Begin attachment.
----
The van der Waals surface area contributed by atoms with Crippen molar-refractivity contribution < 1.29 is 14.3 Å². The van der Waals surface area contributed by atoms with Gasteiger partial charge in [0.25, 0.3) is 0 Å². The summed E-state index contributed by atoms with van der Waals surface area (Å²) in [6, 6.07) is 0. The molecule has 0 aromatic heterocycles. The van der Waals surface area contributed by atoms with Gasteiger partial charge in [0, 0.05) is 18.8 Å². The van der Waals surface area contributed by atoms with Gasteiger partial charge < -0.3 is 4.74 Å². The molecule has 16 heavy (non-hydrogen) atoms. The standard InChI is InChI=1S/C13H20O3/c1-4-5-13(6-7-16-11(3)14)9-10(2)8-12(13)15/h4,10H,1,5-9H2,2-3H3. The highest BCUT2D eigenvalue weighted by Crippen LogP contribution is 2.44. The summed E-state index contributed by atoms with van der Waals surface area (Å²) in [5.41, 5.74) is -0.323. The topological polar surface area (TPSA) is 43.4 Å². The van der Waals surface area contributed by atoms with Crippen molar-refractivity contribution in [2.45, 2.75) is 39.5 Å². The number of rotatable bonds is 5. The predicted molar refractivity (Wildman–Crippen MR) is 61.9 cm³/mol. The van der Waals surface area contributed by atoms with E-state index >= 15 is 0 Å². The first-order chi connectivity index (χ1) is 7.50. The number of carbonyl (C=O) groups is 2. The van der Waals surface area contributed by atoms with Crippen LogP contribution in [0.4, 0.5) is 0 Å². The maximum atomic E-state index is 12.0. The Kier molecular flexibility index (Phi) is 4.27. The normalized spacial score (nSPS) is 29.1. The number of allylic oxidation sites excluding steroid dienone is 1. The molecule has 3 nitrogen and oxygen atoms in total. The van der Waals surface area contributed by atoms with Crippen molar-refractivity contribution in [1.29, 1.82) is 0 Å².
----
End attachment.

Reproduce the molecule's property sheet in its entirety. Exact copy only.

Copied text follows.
The van der Waals surface area contributed by atoms with Crippen molar-refractivity contribution < 1.29 is 14.3 Å². The van der Waals surface area contributed by atoms with Gasteiger partial charge in [0.25, 0.3) is 0 Å². The summed E-state index contributed by atoms with van der Waals surface area (Å²) in [6, 6.07) is 0. The molecule has 0 aromatic heterocycles. The van der Waals surface area contributed by atoms with Gasteiger partial charge in [0, 0.05) is 18.8 Å². The van der Waals surface area contributed by atoms with Gasteiger partial charge < -0.3 is 4.74 Å². The molecule has 16 heavy (non-hydrogen) atoms. The standard InChI is InChI=1S/C13H20O3/c1-4-5-13(6-7-16-11(3)14)9-10(2)8-12(13)15/h4,10H,1,5-9H2,2-3H3. The highest BCUT2D eigenvalue weighted by Crippen LogP contribution is 2.44. The summed E-state index contributed by atoms with van der Waals surface area (Å²) in [5.41, 5.74) is -0.323. The topological polar surface area (TPSA) is 43.4 Å². The van der Waals surface area contributed by atoms with Crippen molar-refractivity contribution in [2.45, 2.75) is 39.5 Å². The number of rotatable bonds is 5. The predicted molar refractivity (Wildman–Crippen MR) is 61.9 cm³/mol. The van der Waals surface area contributed by atoms with E-state index >= 15 is 0 Å². The first-order chi connectivity index (χ1) is 7.50. The number of carbonyl (C=O) groups is 2. The van der Waals surface area contributed by atoms with Crippen LogP contribution in [0.4, 0.5) is 0 Å². The maximum atomic E-state index is 12.0. The Kier molecular flexibility index (Phi) is 4.27. The normalized spacial score (nSPS) is 29.1. The number of allylic oxidation sites excluding steroid dienone is 1. The molecule has 3 nitrogen and oxygen atoms in total. The van der Waals surface area contributed by atoms with Crippen molar-refractivity contribution in [1.29, 1.82) is 0 Å².